The regrettable, if predictable, row over this year’s GCSE results risks masking both the achievements and efforts of this year’s students, but also important trends in education attainment in some of the most challenging parts of the country.
First, on so-called grade inflation, I fully support Michael Gove’s efforts to create more consistency across GCSEs and restore confidence in an exam system, not least for future employers. However it would be entirely wrong if the goal posts had been moved for a particular group of children halfway through their two-year exam and study period.
Second, the results also confirm long term improvements in some of the most deprived parts of the country. The average in my area, Westminster, for pupils achieving five or more GCSEs at A* to C, including English and maths is now around 75%. 4 years ago this was around 46%, a quite staggering turn around and achievement.
London now has the highest achieving schools in the country in terms of pupil progress, or narrowing the gap between the poorest and most privileged pupils. Within the capital Westminster is out front despite some of the most severe pockets of deprivation anywhere in the country. Children in some of the poorest wards now outperform their counterparts elsewhere. Indeed, a child in Westminster can expect to beat a child with the same characteristics in a similarly advantaged neighbourhood by more than two grades in every subject.
Of course this improvement is down to the hard work of heads, teachers and pupils but also, I believe, because of the actions of the local authority in taking an active and positive role in our schools including, where necessary, in providing challenge.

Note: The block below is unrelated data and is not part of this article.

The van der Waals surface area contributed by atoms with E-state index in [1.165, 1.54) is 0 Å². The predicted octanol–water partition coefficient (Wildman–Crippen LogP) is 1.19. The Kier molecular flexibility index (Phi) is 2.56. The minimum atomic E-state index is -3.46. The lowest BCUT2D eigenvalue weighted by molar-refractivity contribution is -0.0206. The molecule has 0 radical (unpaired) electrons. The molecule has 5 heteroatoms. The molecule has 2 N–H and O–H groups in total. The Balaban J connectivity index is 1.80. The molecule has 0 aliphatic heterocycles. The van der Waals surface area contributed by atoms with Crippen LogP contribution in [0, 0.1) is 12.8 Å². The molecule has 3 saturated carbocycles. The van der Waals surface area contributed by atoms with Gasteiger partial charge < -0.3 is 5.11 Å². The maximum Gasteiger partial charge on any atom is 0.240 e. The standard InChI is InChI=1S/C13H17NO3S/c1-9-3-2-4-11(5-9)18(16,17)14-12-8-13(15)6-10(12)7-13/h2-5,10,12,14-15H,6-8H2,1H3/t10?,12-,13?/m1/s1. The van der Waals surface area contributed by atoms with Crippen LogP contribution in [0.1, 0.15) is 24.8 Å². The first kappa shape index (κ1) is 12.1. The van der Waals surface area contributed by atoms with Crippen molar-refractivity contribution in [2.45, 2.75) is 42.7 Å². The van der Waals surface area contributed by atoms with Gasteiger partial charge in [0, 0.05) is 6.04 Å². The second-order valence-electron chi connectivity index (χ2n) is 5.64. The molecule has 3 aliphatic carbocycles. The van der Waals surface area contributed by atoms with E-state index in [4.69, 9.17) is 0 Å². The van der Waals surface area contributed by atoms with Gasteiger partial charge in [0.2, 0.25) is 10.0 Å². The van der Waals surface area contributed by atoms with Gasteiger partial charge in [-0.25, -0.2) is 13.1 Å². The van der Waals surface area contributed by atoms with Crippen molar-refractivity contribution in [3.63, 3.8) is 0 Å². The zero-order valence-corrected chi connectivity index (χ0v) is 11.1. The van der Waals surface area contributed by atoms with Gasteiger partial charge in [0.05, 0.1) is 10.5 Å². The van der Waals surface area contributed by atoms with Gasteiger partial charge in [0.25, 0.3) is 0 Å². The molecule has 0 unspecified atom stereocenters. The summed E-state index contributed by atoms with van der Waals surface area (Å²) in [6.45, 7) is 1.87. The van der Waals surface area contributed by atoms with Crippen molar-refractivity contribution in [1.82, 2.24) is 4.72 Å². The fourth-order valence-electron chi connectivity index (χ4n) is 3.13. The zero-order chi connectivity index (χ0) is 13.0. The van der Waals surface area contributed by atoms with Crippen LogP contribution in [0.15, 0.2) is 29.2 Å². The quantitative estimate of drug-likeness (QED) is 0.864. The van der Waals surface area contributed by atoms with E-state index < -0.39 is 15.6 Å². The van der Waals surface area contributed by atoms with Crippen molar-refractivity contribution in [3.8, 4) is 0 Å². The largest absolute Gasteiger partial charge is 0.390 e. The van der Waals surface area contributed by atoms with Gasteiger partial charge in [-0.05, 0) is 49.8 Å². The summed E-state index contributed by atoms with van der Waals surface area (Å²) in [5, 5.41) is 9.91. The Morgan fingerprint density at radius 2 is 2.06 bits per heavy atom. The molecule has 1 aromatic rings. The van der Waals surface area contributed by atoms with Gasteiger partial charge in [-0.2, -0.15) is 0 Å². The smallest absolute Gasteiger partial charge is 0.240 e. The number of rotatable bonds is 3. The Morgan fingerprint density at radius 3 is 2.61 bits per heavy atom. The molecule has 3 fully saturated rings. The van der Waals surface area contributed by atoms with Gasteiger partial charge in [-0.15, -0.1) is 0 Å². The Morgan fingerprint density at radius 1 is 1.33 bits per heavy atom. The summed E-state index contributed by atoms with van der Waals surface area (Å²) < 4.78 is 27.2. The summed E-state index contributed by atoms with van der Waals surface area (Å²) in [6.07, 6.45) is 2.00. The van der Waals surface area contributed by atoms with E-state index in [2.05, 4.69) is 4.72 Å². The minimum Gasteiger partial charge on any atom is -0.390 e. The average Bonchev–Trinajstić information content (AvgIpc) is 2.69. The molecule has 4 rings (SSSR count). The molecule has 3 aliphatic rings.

In 2008, Westminster Council took the decision to set up an independent Westminster Education Commission to tackle a local system that was erratic and characterised by occasionally difficult relationships with schools.
Its conclusions recommended measures like working with schools on extended services, providing more opportunities for children with SEN and ensuring children with behavioural and emotional needs got the support they needed in a mainstream school environment. And this is what we have done through a range of targeted interventions together with an overhaul of early years provision.
The Council has also invested in schools. For two years running we have given every secondary school £60,000 to spend on specialist teaching.
It’s also worth mentioning that a similar trajectory of improvement has been taking place in our primary schools, and the benefits of this are now filtering into our secondary system. The positive impact of our primary-to-secondary school transfer support is also taking hold and better preparing pupils for secondary school.
I also passionately believe that schools do not exist in isolation. There is no point having beacons of academic excellence if the moment a child steps out of the school gates they are hit with issues of deprivation, broken families, crime, drug abuse and so on. Recognising this, we have also worked hard in tackling these challenging social issues. Our zero tolerance approach to gangs and our family recovery scheme being perhaps the most notable. It is also doesn’t end there. We are also working hard with local employers to try to ensure that every school leaver has a job, training or apprenticeship to go to.
I maintain that local authorities have a critical role in driving up local education standards, assisting schools and where necessary in challenging them. This is a role that may not be championed too often on the pages of Conservative Home with councils all too often seen as the bogey men of the education system acting as blockers of change. But in the best local authorities this couldn’t be further from the truth. We don’t want to run schools but we damn right want to know that every school is performing as well as it could be and giving our children the best possible start in life.
That’s why it is right that the debate over the future role of local authorities in supporting and driving up school standards continues. To this end I, and the Cabinet Member for Education in Essex, Cllr Stephen Castle have organised a meeting at this year’s party conference for local Conservative education members. The meeting is at 10.30am, 9th October in Hall 8B in the ICC and we have also invited the Conservative education ministerial team. I hope that you will come along if, like me you care as much about your local schools as I do. As the results and success from this year’s GCSE results in Westminster show, it is a debate that is well worth having.